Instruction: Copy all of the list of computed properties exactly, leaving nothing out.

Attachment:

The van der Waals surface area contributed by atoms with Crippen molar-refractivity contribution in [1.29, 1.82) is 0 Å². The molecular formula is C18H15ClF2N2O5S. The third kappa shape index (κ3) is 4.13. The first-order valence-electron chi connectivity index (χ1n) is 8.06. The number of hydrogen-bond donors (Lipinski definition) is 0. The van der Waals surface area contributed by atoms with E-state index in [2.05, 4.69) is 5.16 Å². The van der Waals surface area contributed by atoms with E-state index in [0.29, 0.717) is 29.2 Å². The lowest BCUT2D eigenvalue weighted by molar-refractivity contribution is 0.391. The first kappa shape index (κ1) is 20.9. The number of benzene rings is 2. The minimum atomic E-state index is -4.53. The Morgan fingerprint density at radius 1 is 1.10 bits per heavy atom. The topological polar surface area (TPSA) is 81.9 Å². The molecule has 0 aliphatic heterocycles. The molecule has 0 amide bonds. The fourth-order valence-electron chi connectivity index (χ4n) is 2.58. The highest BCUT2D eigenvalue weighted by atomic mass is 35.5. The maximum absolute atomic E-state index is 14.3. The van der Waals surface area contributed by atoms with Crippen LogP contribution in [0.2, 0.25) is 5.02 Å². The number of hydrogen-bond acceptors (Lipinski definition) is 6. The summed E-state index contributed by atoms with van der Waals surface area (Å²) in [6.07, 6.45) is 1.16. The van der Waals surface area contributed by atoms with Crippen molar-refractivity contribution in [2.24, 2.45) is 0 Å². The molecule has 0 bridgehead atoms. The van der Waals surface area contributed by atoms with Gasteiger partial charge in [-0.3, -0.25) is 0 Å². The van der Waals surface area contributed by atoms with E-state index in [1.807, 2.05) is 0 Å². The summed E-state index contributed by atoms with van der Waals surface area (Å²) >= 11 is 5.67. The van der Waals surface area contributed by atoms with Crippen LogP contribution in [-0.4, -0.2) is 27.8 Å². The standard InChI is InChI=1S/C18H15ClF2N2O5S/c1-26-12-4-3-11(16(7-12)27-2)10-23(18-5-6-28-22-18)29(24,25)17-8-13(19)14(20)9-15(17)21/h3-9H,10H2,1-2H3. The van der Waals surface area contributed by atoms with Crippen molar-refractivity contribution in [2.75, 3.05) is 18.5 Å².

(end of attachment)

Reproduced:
The van der Waals surface area contributed by atoms with Crippen molar-refractivity contribution in [1.29, 1.82) is 0 Å². The molecular formula is C18H15ClF2N2O5S. The third kappa shape index (κ3) is 4.13. The first-order valence-electron chi connectivity index (χ1n) is 8.06. The number of hydrogen-bond donors (Lipinski definition) is 0. The van der Waals surface area contributed by atoms with E-state index in [2.05, 4.69) is 5.16 Å². The van der Waals surface area contributed by atoms with E-state index in [0.29, 0.717) is 29.2 Å². The lowest BCUT2D eigenvalue weighted by molar-refractivity contribution is 0.391. The first kappa shape index (κ1) is 20.9. The number of benzene rings is 2. The minimum atomic E-state index is -4.53. The Morgan fingerprint density at radius 1 is 1.10 bits per heavy atom. The topological polar surface area (TPSA) is 81.9 Å². The molecule has 0 aliphatic heterocycles. The molecule has 0 amide bonds. The fourth-order valence-electron chi connectivity index (χ4n) is 2.58. The highest BCUT2D eigenvalue weighted by atomic mass is 35.5. The maximum absolute atomic E-state index is 14.3. The van der Waals surface area contributed by atoms with Crippen LogP contribution in [0.2, 0.25) is 5.02 Å². The number of hydrogen-bond acceptors (Lipinski definition) is 6. The summed E-state index contributed by atoms with van der Waals surface area (Å²) in [6.07, 6.45) is 1.16. The van der Waals surface area contributed by atoms with Crippen molar-refractivity contribution in [2.24, 2.45) is 0 Å². The molecule has 0 bridgehead atoms. The van der Waals surface area contributed by atoms with Gasteiger partial charge in [-0.3, -0.25) is 0 Å². The van der Waals surface area contributed by atoms with E-state index in [1.807, 2.05) is 0 Å². The summed E-state index contributed by atoms with van der Waals surface area (Å²) >= 11 is 5.67. The van der Waals surface area contributed by atoms with Crippen LogP contribution in [-0.4, -0.2) is 27.8 Å². The standard InChI is InChI=1S/C18H15ClF2N2O5S/c1-26-12-4-3-11(16(7-12)27-2)10-23(18-5-6-28-22-18)29(24,25)17-8-13(19)14(20)9-15(17)21/h3-9H,10H2,1-2H3. The van der Waals surface area contributed by atoms with Crippen molar-refractivity contribution in [2.75, 3.05) is 18.5 Å².